Arrival Alone - Kings Cross St Pancras Station, by John Duffin

Arrival Alone - Kings Cross St Pancras Station, by John Duffin

56 x 38 cm

Etching

Arrival Alone - Kings Cross St Pancras Station, by John Duffin

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Arrival Alone - Kings Cross St Pancras Station, by John Duffin
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John Duffin’s characterful etchings celebrate the familiar urban landscape of London.

Four of his limited edition prints are on display in the Keeper’s House from 15 September 2017 to 19 February 2018.

In stock

£245.00
Own Art

Artwork description

In his dramatic renderings of London John Duffin depicts well-known landmarks and the everyday hustle and bustle of urban life. While paying homage to many celebrated artists, such as Edward Bawden, who have worked in the tradition of printmaking, Duffin charges his own imagery with energy through his use of intense contrasts of black and white, and extreme perspectives that highlight the architecture, landscape and those who inhabit them.
  • Medium - Etching
  • Dimensions - 56 x 38 cm
  • Edition - 150

About John Duffin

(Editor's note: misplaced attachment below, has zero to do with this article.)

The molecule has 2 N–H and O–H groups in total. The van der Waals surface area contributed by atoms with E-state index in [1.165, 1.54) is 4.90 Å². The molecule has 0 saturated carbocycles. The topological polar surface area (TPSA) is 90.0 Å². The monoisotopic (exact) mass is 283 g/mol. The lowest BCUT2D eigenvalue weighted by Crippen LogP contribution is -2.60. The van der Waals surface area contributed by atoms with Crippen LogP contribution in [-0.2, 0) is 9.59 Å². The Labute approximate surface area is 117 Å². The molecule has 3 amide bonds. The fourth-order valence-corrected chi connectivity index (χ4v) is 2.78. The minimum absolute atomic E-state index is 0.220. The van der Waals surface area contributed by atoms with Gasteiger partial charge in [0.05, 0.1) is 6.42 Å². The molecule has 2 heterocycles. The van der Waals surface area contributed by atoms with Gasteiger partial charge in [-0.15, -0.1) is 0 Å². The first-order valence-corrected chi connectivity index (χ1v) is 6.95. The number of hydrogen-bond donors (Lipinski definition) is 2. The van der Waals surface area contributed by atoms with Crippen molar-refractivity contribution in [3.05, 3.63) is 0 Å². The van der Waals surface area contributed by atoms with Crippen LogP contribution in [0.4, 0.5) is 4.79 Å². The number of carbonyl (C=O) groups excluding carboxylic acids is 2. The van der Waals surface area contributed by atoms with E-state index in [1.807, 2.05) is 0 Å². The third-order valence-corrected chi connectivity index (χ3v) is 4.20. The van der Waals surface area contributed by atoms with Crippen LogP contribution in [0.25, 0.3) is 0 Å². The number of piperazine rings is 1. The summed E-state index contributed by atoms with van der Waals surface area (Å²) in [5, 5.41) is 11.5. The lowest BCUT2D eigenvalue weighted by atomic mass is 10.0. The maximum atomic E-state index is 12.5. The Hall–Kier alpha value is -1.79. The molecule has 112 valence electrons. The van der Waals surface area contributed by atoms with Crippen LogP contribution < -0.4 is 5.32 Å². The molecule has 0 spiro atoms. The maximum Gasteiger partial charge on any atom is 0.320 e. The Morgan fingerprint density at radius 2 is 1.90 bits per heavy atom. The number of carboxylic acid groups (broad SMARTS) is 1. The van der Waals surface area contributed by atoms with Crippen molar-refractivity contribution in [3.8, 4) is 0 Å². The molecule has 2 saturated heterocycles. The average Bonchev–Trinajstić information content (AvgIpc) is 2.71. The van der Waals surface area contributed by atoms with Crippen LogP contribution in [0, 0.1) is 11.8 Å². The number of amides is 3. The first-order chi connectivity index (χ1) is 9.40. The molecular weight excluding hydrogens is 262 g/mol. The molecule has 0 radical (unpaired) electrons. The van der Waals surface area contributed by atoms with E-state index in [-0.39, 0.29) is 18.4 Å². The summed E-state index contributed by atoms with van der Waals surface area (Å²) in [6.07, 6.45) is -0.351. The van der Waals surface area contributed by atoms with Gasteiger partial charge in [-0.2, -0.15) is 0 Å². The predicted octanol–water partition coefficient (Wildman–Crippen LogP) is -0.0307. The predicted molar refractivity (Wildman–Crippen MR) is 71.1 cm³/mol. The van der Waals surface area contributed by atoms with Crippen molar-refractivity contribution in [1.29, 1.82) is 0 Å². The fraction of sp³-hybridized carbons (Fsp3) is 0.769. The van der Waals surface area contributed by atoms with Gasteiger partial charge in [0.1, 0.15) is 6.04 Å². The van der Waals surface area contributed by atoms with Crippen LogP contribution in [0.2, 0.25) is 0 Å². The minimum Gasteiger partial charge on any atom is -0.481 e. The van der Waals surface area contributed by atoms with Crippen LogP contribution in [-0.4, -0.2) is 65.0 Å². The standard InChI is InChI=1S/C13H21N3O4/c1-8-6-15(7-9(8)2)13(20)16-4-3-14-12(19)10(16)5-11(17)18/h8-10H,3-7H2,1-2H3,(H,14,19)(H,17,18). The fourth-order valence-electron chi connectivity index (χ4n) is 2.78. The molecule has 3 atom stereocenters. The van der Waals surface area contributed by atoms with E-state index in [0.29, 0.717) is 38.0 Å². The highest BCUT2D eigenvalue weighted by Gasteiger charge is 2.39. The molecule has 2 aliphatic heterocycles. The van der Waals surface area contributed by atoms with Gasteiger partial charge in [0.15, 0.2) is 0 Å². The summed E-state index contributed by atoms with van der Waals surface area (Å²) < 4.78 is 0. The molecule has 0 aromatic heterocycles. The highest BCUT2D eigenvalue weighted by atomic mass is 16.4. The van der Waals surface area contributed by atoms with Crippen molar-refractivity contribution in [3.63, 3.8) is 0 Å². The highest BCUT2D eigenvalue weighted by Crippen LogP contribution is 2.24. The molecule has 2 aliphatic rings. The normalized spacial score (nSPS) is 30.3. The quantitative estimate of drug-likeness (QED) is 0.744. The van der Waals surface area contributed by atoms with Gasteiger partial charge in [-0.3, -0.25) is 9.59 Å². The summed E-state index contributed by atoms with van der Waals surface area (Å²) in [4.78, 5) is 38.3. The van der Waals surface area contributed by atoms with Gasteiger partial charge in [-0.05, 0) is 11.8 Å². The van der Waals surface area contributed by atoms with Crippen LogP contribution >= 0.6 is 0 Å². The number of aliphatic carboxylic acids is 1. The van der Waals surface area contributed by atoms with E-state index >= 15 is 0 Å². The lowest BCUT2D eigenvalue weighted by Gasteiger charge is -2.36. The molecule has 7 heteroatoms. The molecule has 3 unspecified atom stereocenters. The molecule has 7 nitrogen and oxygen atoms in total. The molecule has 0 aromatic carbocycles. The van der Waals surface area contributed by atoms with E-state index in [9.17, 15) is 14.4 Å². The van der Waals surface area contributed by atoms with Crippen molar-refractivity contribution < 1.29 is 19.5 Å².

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John Duffin originally comes from Barrow-in-Furness, Cumbria. Before pursuing a career in printmaking, Duffin worked as a shipbuilder. He enrolled into Goldsmiths College in 1985 before moving onto Central St. Martins to undertake an MA in Printmaking.


Duffin has exhibited in many solo exhibitions, held in London and Cumbria, in such places as the OXO Tower and Southwark Cathedral. He has appeared regularly in the Royal Academy of Art’s Summer Exhibition and Bankside Gallery. His most recent exhibitions have been held in Chelsea Arts Club, For Arts Sake Gallery and Cambridge Contemporary Art. Publications include: Hometown, 2011 and Northern Lights, 2013. Duffin’s works are also displayed public collections at BBC London, Museum of London, Southbank Centre London and Network Rail Art collection.


The scenes captured in John Duffin’s prints display the rhythm and humanity of urban life. Whilst it is evident that Duffin has been highly influenced by Edward Hopper, his prints depict images of cities that are fulfilled with life and energy; allowing the subject matter of the City to become a character in its own right. Duffin’s work can be strongly recognised as neo-noir by his use of use of deep black shadows, striking architecture and extreme angles. This cinematic approach to his practice enables him to portray personality in these images. He imagines himself as the “silent onlooker”, devouring the poetry created through the movement of the city.